Madonsela: Zuma gave incorrect information

Public Protector Thuli Madonsela and Wits VC Professor Adam Habib

THULI TALKS: Public Protector Thuli Madonsela and Wits VC Professor Adam Habib speak about the Nkandla report at Wits earlier today. Photo: Luke Matthews

Public Protector, Advocate Thuli Madonsela likened the current state of affairs in South Africa to the story of Animal Farm at a panel discussion at Wits earlier today.

“All animals are equal, but some are more equal than others,” she said in reference to the Nkandla report, released yesterday.

[pullquote]“Public power should always be exercised within the confines of the law and the public interest.”[/pullquote]

George Orwell’s celebrated novel about a society of animals who are, after getting rid of the humans, left to their own devices is itself a piece of political commentary. The plot of the book was used by Madonsela to demonstrate corruption and an abuse of power in the South African government.

She went on to speak of the critical role of the South African Constitution particularly in the practices of political office bearers and public servants. “Public power should always be exercised within the confines of the law and the public interest.”

Asked by an audience member whether she felt threatened after the release of the report, Madonsela said, “I don’t feel threatened … the state as a state has not attacked me. Most of the time, people in government listen and want to do the right thing.”

A chicken run, an expensives cattle kraal, a fire pool and a two-storey house overlooking an amphitheatre labelled a ‘visitor’s centre,’  were just some of the “security needs” approved and built by Zuma’s architect, Minenhle Makhanya and a team assigned to the Nkandla estate. 

WITS NKANDLA PANEL: Professor Steven Friedman,  Vice Chancellor Adam Habib and Public Prosecutor Thuli Madonsela. Photo: Tendai Dube

WITS NKANDLA PANEL: Professor Steven Friedman, Wits vice chancellor Professor Adam Habib and Public Prosecutor Thuli Madonsela. Photo: Tendai Dube

When asked if she found ethical violations in her investigation, Madonsela responded by saying: “He [Zuma] did give parliament incorrect information, but explained this in a believable manner and so I made a finding in his favour.”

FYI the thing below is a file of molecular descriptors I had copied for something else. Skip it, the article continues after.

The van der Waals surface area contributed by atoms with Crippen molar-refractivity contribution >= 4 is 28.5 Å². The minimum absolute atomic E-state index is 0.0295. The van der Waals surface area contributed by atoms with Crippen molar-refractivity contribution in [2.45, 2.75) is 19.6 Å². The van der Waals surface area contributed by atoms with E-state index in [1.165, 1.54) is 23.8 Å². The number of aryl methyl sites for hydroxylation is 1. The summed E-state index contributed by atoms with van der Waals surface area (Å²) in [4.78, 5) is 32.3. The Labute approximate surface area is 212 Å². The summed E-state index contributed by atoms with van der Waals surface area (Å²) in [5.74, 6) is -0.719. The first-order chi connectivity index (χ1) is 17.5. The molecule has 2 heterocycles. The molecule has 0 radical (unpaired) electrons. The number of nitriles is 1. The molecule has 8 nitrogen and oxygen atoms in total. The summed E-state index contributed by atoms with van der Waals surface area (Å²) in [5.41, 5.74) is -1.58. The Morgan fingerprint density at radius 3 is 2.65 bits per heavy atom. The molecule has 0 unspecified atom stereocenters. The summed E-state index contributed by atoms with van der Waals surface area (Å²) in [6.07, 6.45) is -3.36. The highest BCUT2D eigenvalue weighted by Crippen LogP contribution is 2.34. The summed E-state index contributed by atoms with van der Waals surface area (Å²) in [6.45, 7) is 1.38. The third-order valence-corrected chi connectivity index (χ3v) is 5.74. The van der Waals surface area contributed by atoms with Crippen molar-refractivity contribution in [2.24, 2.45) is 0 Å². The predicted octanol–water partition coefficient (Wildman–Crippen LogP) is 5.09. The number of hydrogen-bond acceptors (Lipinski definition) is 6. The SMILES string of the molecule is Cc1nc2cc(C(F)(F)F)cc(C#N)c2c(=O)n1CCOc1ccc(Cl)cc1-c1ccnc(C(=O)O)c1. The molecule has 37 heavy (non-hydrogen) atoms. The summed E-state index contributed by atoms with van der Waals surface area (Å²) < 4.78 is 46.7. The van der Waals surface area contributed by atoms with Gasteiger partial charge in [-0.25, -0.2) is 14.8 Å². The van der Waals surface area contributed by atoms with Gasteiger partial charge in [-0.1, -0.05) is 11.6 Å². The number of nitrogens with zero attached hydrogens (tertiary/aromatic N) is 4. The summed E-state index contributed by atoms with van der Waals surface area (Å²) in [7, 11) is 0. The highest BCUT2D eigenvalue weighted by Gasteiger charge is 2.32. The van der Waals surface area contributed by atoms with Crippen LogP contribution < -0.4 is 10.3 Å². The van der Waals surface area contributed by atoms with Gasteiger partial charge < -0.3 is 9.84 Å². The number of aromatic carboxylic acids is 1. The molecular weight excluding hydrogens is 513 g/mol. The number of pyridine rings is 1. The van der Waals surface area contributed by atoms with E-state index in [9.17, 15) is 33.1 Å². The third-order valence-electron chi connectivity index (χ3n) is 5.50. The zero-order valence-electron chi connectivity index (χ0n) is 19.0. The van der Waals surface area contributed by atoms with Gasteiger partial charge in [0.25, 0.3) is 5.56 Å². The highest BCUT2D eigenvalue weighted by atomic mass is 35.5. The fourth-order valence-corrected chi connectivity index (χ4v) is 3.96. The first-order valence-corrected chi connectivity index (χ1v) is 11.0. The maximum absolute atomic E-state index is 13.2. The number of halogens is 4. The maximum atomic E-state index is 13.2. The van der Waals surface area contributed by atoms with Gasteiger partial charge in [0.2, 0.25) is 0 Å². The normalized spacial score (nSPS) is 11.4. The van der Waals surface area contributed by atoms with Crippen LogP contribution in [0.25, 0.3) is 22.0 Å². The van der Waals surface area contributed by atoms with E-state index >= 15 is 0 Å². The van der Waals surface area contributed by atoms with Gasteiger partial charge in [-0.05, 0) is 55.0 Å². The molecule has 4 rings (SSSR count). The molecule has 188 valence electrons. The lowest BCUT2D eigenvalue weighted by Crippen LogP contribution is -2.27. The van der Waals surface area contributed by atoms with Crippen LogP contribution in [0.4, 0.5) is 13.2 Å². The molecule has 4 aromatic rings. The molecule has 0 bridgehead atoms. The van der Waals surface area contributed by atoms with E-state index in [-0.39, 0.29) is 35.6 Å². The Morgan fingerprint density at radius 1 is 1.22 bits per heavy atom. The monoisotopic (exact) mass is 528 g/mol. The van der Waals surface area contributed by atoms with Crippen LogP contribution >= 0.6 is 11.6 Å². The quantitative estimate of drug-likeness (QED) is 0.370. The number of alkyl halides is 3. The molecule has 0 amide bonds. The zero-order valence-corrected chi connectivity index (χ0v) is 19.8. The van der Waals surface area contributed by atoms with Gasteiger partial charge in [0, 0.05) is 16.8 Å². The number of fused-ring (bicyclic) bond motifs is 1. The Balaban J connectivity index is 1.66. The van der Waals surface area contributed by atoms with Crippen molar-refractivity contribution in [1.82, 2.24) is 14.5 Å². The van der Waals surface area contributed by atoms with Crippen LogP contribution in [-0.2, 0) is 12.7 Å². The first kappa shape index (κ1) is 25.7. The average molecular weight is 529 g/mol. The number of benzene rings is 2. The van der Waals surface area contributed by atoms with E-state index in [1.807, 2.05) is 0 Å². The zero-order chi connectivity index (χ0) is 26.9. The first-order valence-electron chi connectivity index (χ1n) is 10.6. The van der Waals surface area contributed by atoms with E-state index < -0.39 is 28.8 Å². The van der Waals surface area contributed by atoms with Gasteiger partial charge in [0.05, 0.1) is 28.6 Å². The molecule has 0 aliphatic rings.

According to Madonsela, “everything (at Nkandla) was done cowboy-style. If the person upstairs wants it, then the law and budget doesn’t matter.”

Madonsela is a Wits graduate, earning her LLB degree from the institution in 1990.

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Public protector talks corruption at WBS

Public Protector Thuli Madonsela speaks on governance and regulations in South Africa at the Wits Business School. Photo: Ray Mahlaka

Public Protector Thuli Madonsela speaks on governance and regulations in South Africa at the Wits Business School. Photo: Ray Mahlaka

PUBLIC Protector Thuli Madonsela said there were areas where public sector wrongdoings are due to acts of collusion with private sector actors.

Speaking about governance and regulation in South Africa at the Wits Business School (WBS), Madonsela  also touched on corruption in the country, governance and the contentious Protection of State Information Bill (POSIB).

“Where there is corruption, it is principally a matter of collusion between private persons and state actors. Clearly a lot of the corruption that concerns us as a nation involves huge amounts of money particularly in the state procurement system,” Madonsela said.

Madonsela said that her office has been asked to put the spotlight on the country’s health system.

Chief among the problems in the health sector, Madonsela noted are the “uncaring attitudes by health professionals and procurement irregularities, including corruption, leading to lack of medical supplies and essential hospital equipment”.

In fighting corruption in the country, Madonsela recognised the importance of the media and academic community to her office.

“The contribution of the media and the academic community in promoting public dialogue on the place and role of my office in our democracy as well as specific activities, including reports, can never be over emphasised”, she said.

On the day when the national assembly in parliament approved the Protection of State Information Bill, dubbed the “Secrecy Bill” in media circles, Madonsela said that there have been improvements in the bill, as the act now offers protection to whistle-blowers.

She encouraged whistleblowers to step forward and provide information to her office. “We have persistently called for the strengthening of whistle-blower protection…We use all available legislative powers of my office to ensure such protection”.

On governance in the country, Madosnela said that good governance involves the exercise of transparency by entrusted power.

She added: “Good decisions are obviously those made in the best interests of the people that have entrusted the decision-makers with power and the broader stakeholder community”.

Madonsela urged citizens to not turn a blind eye to corruption.

“It is said that evil prospers not because of the might of evil people but because of the silence of good people…There can be no true peace anywhere as long as there is injustice somewhere”.